Rock of ages: Seniors get active at Yellowknife Curling Club

Every Monday teams of senior-aged curlers face-off in friendly games on the ice, throwing rocks, sweeping and hurrying hard.

"Curl baby, curl baby, curl baby curl!" one of them chants before a speeding rock hits a stationary one with a satisfying smack, sending it spinning outside the house.

It's a lively group that gathers for drop-in seniors curling at the Yellowknife Curling Club every Monday afternoon. They draw from a deck of cards to decide teams and then take turns playing different positions.

One of the familiar faces is Larry Adamson who says he's been curling for the past 25 years, about 10 with the seniors group.

"It's fantastic," he says.

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"I like the competition and I like the afterwards, when you get together and you have a beer or a drink with the other team or with your team. But it's just fun to throw the rock and compete."

Larry and Cappy Elkin started the group several years ago and have kept it going.

"These are great people." - Larry Adamson

"As we got older and most of us started to retire, we had the afternoons and the rink was never being used in the afternoon so we thought that's a good opportunity," says Cappy Elkin.

Curling since she was a young girl, Elkin says she loves the sport because it's challenging like chess, along with good companionship and exercise.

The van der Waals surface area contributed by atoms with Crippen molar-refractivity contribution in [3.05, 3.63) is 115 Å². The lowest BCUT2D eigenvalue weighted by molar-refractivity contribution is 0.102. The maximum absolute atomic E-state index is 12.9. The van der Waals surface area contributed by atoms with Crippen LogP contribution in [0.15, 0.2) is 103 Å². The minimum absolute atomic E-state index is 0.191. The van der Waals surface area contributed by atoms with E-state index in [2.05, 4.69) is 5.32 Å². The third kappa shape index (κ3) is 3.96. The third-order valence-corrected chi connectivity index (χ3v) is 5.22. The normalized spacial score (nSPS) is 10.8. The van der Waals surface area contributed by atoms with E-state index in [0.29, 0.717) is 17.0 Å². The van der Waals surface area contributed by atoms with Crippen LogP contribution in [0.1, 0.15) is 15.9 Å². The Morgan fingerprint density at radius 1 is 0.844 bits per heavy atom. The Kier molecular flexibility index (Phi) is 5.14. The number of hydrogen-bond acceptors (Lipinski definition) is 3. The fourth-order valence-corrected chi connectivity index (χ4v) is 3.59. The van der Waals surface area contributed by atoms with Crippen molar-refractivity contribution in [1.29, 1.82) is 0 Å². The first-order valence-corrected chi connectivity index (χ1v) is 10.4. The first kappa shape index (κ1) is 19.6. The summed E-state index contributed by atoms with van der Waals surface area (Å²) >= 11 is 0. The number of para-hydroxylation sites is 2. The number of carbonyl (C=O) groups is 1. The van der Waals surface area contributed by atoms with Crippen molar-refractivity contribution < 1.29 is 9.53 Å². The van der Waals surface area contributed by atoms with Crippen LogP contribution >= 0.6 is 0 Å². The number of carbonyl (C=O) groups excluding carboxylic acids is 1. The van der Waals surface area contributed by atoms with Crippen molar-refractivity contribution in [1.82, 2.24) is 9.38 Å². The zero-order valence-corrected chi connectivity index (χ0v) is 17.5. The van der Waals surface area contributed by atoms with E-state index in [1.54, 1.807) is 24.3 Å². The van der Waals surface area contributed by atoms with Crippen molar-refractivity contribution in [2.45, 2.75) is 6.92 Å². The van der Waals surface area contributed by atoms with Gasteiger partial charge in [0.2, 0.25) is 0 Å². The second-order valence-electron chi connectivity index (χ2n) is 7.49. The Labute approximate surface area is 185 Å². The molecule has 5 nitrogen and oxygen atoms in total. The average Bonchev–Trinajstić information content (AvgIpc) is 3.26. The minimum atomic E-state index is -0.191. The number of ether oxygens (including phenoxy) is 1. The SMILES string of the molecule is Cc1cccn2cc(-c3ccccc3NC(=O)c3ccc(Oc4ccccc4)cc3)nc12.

Emily Blake/CBC

The seniors group is always changing, with people coming and going, she says. At one point they had a 92-year-old teammate.  

"Everybody just comes out and has a great time."

Adamson would like to see more people coming out to seniors curling. Around five to 10 people play every week but he thinks they could get up to three times as many curlers.

According to the 2016 census, there were 1,115 people aged 65 and older living in Yellowknife.

"I'm a big advocate for seniors health and activity, and it's a wonderful way for seniors of varying skill levels to get exercise and as well to socialize. A lot of seniors don't do either one of those and they should," Adamson says.  

Emily Blake/CBC

One of the best parts of seniors curling, he adds, is the gathering after each game for cookies, coffee and conversation. 

"These are great people," he says. "Everyone has a story and it's just fun to come out and meet new people and listen to them tell you about their vacation and what they like to do and where they've been."